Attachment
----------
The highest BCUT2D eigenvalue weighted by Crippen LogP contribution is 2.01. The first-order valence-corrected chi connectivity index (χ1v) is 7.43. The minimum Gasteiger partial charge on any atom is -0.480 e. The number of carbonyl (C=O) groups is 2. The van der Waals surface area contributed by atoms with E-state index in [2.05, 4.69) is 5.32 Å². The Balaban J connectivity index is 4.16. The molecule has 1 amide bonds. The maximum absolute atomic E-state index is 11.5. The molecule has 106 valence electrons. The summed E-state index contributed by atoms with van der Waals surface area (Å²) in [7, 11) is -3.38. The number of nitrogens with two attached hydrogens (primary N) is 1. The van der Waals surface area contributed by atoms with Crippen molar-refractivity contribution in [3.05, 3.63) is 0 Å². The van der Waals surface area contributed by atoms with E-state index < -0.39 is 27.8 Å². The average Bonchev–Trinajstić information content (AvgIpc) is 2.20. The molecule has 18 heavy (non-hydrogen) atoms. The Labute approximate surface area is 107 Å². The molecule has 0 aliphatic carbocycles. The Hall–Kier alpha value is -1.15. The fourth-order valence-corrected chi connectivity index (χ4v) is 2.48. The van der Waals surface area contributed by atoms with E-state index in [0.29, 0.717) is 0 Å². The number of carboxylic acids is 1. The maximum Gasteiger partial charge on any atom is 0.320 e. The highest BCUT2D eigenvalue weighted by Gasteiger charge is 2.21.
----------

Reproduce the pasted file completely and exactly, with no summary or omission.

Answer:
The highest BCUT2D eigenvalue weighted by Crippen LogP contribution is 2.01. The first-order valence-corrected chi connectivity index (χ1v) is 7.43. The minimum Gasteiger partial charge on any atom is -0.480 e. The number of carbonyl (C=O) groups is 2. The van der Waals surface area contributed by atoms with E-state index in [2.05, 4.69) is 5.32 Å². The Balaban J connectivity index is 4.16. The molecule has 1 amide bonds. The maximum absolute atomic E-state index is 11.5. The molecule has 106 valence electrons. The summed E-state index contributed by atoms with van der Waals surface area (Å²) in [7, 11) is -3.38. The number of nitrogens with two attached hydrogens (primary N) is 1. The van der Waals surface area contributed by atoms with Crippen molar-refractivity contribution in [3.05, 3.63) is 0 Å². The van der Waals surface area contributed by atoms with E-state index < -0.39 is 27.8 Å². The average Bonchev–Trinajstić information content (AvgIpc) is 2.20. The molecule has 18 heavy (non-hydrogen) atoms. The Labute approximate surface area is 107 Å². The molecule has 0 aliphatic carbocycles. The Hall–Kier alpha value is -1.15. The fourth-order valence-corrected chi connectivity index (χ4v) is 2.48. The van der Waals surface area contributed by atoms with E-state index in [0.29, 0.717) is 0 Å². The number of carboxylic acids is 1. The maximum Gasteiger partial charge on any atom is 0.320 e. The highest BCUT2D eigenvalue weighted by Gasteiger charge is 2.21.